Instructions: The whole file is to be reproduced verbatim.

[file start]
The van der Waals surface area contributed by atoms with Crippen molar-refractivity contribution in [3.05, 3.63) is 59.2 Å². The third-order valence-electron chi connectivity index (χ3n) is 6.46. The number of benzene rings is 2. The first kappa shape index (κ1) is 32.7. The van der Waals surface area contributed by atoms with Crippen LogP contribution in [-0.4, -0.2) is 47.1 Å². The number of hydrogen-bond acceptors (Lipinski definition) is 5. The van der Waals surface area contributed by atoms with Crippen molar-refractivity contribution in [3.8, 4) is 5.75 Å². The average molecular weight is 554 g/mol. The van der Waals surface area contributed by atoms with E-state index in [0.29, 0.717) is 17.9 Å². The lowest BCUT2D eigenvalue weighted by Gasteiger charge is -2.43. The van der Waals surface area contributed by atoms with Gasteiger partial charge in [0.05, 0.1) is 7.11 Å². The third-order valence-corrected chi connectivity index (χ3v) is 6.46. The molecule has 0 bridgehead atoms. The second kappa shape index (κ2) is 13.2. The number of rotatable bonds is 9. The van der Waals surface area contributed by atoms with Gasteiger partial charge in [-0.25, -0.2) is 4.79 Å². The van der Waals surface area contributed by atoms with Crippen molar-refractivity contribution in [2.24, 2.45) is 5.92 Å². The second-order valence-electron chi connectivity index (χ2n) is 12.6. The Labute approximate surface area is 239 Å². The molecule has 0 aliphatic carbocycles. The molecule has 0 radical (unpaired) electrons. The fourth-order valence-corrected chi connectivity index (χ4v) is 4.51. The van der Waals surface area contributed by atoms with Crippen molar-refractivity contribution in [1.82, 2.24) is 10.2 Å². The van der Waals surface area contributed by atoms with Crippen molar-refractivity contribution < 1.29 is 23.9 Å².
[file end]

The van der Waals surface area contributed by atoms with Crippen molar-refractivity contribution in [3.05, 3.63) is 59.2 Å². The third-order valence-electron chi connectivity index (χ3n) is 6.46. The number of benzene rings is 2. The first kappa shape index (κ1) is 32.7. The van der Waals surface area contributed by atoms with Crippen LogP contribution in [-0.4, -0.2) is 47.1 Å². The number of hydrogen-bond acceptors (Lipinski definition) is 5. The van der Waals surface area contributed by atoms with Crippen molar-refractivity contribution in [3.8, 4) is 5.75 Å². The average molecular weight is 554 g/mol. The van der Waals surface area contributed by atoms with E-state index in [0.29, 0.717) is 17.9 Å². The lowest BCUT2D eigenvalue weighted by Gasteiger charge is -2.43. The van der Waals surface area contributed by atoms with Gasteiger partial charge in [0.05, 0.1) is 7.11 Å². The third-order valence-corrected chi connectivity index (χ3v) is 6.46. The molecule has 0 bridgehead atoms. The second kappa shape index (κ2) is 13.2. The number of rotatable bonds is 9. The van der Waals surface area contributed by atoms with Gasteiger partial charge in [-0.25, -0.2) is 4.79 Å². The van der Waals surface area contributed by atoms with Crippen molar-refractivity contribution in [2.24, 2.45) is 5.92 Å². The second-order valence-electron chi connectivity index (χ2n) is 12.6. The Labute approximate surface area is 239 Å². The molecule has 0 aliphatic carbocycles. The molecule has 0 radical (unpaired) electrons. The fourth-order valence-corrected chi connectivity index (χ4v) is 4.51. The van der Waals surface area contributed by atoms with Crippen molar-refractivity contribution in [1.82, 2.24) is 10.2 Å². The van der Waals surface area contributed by atoms with Crippen molar-refractivity contribution < 1.29 is 23.9 Å².